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Published: Fri, June 08, 2018
Economy | By Melissa Porter

Qatar Airways boss apologizes for remarks on women CEOs

Qatar Airways boss apologizes for remarks on women CEOs

Appointed chairman of the International Air Transport Association's (IATA) board of governors, Akbar Al Baker was asked at a news conference in Sydney on Tuesday about gender equality in the aviation industry and whether a woman could get to the top of an airline.

But his remarks sparked backlash on social media.

As a woman who has spent the last 16 years writing about, travelling around and interviewing people in the Middle East, I am particularly offended by Al Baker's comments, because his chauvinism (and, by extension, the implied chauvinism of the wider region) does not ring true with my experiences in this part of the world.

The gender row comes amid a deeper debate about whether airlines based on different national social models, recruitment policies and wage structures can compete on equal terms. Noting that the process is on track, he said the proposed carrier in India would be a full-service one and the investment would be done from the sovereign fund of Qatar's official investment arm.

In typical Al-Baker fashion, it was not instantly clear if his answer was serious or a badly-timed joke.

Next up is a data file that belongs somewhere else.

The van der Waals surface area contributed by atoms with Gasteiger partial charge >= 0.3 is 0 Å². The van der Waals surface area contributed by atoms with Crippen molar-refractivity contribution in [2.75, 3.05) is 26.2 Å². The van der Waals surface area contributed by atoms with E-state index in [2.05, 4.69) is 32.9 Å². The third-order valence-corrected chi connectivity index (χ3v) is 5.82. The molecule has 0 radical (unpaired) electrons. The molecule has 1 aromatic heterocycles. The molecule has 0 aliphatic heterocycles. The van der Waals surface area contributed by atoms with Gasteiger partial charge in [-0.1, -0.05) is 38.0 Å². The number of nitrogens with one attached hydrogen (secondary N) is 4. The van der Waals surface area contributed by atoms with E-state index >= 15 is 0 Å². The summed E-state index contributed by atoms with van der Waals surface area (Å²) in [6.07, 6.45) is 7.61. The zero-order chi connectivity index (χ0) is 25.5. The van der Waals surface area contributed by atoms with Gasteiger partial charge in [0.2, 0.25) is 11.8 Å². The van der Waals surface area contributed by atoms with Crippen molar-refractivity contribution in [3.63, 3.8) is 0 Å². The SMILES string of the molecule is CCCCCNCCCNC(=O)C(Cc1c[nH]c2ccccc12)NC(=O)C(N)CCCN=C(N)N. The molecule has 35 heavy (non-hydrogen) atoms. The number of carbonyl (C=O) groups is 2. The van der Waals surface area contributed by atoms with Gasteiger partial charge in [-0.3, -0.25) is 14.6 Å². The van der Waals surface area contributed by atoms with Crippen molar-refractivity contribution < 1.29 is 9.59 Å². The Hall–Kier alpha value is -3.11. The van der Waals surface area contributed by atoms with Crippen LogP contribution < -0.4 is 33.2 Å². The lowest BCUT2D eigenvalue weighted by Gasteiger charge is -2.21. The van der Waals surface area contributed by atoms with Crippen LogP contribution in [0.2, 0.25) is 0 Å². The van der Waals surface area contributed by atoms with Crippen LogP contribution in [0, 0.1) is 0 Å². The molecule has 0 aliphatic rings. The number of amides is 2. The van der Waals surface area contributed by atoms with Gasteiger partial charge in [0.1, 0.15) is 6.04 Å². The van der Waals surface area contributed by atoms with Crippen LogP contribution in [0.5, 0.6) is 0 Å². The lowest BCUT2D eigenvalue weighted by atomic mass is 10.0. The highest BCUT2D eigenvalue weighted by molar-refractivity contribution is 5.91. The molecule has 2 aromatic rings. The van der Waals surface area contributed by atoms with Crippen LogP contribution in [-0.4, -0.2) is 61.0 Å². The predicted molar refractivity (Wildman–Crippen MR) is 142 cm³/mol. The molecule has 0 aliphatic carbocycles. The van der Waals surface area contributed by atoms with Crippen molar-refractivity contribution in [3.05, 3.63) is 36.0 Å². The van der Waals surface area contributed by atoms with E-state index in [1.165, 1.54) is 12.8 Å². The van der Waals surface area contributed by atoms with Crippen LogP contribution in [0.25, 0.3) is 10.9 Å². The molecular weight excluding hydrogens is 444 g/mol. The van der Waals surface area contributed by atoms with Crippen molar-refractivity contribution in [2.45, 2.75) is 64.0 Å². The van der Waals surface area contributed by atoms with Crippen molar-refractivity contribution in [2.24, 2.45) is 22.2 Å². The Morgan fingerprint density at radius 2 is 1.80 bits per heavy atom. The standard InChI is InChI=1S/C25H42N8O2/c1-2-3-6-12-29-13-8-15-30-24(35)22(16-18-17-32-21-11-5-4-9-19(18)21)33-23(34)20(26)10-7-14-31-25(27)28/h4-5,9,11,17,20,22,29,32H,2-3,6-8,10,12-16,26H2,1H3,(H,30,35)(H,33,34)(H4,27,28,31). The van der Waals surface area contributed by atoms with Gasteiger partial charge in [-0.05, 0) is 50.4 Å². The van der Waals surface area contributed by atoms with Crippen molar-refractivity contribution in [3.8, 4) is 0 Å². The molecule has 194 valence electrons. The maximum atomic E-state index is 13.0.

In 2017, he apologised after calling American flight attendants "grandmothers" during a trade row with United States airlines, prompting an airline union to accuse him of sexism and age discrimination. "I was not referring to the staff in general", he said.

He eventually went on to tell Bloomberg: "We actually encourage women".

At a dinner speech in Ireland past year, he said U.S. airlines were "crap" and their passengers were "always being served by grandmothers", while boasting that "the average age of my cabin crew is only 26".

The CEO of Qatar Airways, where women make up almost half the company's workforce, apologized for saying that a woman couldn't do his job because it was "very challenging".

Qatar Airways CEO Akbar Al Baker reportedly made the comments after a reporter asked him about the lack of gender diversity in the Middle Eastern aviation sector, saying his position would be much too challenging for a woman.

The conference - often dominated by profit predictions and headwinds facing the sector - included a focus on gender diversity as only six of its 280-member airlines have female chief executives. "We will no longer judge our candidates on their outward physical appearance", said Gretchen Carlson, chairwoman of Miss America's board of trustees.

One was: "There aren't that many women with the right credentials and depth of experience to sit on the board - the issues covered are extremely complex".

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